Satellite Collisions Could Become More Common and Scientists Want to Understand Why

After six decades of space exploration, Earth is surrounded by a giant cloud of satellites and fragments of former satellites. But the more instruments we put into orbit, the greater the risk that two will collide—and it turns out that understanding what happens during a collision is challenging.

Scientists at the European Space Agency are trying to change that by modeling more gruesome collisions between larger satellites, which so far have been very rare. People are more worried about smaller pieces of space debris hitting each other—which still do serious damage.

At 1,000 pounds apiece, collisions get even messier. "We want to understand what happens when two satellites collide," Tiziana Cardone, an engineer at the agency that is leading the project, said in a press release. "This is really unknown territory."

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Usually, engineers are most concerned with how rockets and satellites will fare during launch, which is violent enough to destroy poorly built equipment. In comparison, orbit is smoother sailing.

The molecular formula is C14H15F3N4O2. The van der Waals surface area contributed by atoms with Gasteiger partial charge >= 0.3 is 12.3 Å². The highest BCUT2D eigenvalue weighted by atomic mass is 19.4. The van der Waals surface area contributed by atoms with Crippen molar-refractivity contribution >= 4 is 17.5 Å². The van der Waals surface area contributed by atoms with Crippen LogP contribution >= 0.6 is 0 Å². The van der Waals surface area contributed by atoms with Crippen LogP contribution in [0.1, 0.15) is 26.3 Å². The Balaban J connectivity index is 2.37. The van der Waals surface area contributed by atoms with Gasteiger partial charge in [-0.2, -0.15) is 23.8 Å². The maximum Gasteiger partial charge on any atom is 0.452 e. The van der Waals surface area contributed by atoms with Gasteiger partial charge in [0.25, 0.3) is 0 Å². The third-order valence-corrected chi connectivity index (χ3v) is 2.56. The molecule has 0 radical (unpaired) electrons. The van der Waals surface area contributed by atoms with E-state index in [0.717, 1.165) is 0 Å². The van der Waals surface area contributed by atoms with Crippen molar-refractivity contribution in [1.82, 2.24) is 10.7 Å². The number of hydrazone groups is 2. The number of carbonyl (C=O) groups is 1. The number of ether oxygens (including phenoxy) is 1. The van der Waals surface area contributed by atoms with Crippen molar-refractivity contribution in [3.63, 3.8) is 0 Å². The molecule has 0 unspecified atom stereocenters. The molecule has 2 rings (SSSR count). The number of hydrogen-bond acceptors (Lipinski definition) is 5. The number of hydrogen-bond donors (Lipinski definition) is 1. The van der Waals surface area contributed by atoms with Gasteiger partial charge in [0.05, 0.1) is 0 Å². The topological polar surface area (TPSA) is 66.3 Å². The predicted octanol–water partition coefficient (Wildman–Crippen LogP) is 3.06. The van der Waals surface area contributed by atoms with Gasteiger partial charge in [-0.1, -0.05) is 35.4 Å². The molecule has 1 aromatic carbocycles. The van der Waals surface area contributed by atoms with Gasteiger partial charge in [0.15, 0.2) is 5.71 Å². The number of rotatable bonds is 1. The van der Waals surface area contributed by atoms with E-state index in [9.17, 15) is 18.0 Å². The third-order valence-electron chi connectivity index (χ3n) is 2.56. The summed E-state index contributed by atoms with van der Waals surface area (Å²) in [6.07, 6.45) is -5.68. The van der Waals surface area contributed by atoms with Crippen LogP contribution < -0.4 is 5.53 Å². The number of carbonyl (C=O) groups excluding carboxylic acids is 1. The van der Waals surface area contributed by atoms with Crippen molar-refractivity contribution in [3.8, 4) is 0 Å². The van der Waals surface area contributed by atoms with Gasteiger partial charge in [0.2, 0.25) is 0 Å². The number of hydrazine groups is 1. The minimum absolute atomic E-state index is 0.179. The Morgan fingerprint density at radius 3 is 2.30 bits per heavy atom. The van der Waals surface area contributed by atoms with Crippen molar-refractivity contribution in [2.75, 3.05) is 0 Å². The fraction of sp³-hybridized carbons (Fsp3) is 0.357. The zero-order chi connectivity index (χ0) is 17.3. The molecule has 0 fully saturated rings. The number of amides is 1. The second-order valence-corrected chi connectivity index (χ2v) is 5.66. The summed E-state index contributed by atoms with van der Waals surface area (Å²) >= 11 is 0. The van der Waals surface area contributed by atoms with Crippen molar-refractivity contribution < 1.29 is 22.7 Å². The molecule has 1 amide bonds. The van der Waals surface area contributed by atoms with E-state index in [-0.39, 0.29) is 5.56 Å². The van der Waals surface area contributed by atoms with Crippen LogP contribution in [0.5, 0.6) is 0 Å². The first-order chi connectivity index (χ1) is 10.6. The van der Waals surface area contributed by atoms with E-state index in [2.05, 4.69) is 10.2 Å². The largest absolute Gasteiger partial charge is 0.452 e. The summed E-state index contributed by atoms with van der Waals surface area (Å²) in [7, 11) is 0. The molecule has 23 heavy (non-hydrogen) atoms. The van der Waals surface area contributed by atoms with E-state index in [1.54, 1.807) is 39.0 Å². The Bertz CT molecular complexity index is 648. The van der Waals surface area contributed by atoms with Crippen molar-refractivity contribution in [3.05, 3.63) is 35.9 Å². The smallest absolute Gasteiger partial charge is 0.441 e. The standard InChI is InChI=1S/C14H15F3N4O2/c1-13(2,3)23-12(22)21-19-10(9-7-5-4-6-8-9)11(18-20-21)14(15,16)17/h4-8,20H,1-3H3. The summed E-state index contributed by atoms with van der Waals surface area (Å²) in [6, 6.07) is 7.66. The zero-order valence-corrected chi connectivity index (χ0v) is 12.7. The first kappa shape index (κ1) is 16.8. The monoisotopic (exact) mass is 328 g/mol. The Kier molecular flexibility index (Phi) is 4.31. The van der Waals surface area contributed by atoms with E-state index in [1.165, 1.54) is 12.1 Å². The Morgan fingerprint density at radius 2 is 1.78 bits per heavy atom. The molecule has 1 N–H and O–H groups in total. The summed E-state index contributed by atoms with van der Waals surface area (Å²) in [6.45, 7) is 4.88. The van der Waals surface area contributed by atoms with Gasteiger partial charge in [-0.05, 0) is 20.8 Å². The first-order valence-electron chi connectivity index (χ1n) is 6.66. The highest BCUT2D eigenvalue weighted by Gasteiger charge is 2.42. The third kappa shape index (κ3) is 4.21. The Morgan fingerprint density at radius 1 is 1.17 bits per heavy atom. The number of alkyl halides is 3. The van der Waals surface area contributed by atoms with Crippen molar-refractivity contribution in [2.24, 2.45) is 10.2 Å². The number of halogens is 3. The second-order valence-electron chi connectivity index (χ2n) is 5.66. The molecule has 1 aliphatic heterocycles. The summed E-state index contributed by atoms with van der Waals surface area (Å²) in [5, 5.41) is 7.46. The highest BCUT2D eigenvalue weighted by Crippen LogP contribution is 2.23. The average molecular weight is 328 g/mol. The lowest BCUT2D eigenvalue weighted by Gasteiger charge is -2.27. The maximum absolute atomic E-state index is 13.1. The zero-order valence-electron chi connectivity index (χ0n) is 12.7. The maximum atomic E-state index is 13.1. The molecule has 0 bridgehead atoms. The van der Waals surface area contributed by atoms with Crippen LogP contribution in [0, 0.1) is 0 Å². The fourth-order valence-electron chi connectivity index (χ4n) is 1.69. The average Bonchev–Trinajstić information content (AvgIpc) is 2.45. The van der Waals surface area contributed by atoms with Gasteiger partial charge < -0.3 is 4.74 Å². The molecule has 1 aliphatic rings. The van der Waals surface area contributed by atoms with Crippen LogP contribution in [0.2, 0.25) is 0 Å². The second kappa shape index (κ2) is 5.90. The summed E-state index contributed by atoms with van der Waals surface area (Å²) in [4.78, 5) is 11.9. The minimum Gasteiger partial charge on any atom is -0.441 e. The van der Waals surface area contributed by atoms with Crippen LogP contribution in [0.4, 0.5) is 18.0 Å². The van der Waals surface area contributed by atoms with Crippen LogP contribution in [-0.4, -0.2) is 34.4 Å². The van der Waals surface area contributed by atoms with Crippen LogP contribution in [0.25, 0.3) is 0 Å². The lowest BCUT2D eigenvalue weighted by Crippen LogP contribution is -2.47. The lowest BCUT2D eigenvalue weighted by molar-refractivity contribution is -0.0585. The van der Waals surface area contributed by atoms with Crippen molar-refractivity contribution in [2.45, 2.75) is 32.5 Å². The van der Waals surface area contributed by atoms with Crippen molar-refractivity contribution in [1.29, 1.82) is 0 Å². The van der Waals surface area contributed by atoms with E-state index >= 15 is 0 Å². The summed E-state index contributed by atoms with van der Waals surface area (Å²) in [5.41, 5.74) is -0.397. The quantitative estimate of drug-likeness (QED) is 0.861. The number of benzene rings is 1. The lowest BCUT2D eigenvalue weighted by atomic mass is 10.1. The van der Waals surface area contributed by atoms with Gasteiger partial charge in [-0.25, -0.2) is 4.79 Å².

Satellites have collided only four times in the past 30 years. Scientists gathered what data they could about those impacts but each event was very different; it's difficult to form generalizations about cause.

Scientists have calculated there are more than 150,000 pieces of space debris larger than a third of an inch in size orbiting Earth. NASA/Getty Images

Scientists had expected that collisions would create large clouds of smaller pieces of debris that could be used in data gathering. However, only one of the four collisions to date have actually done that.

The ESA team is working to develop new computer models to unpack the complicated physics of a space-bound collision. Right now, they're still building up to the 1,000 size, focusing on smaller collisions. Then, they can apply what they learn there to the worst collisions—hopefully before any more real collisions take place.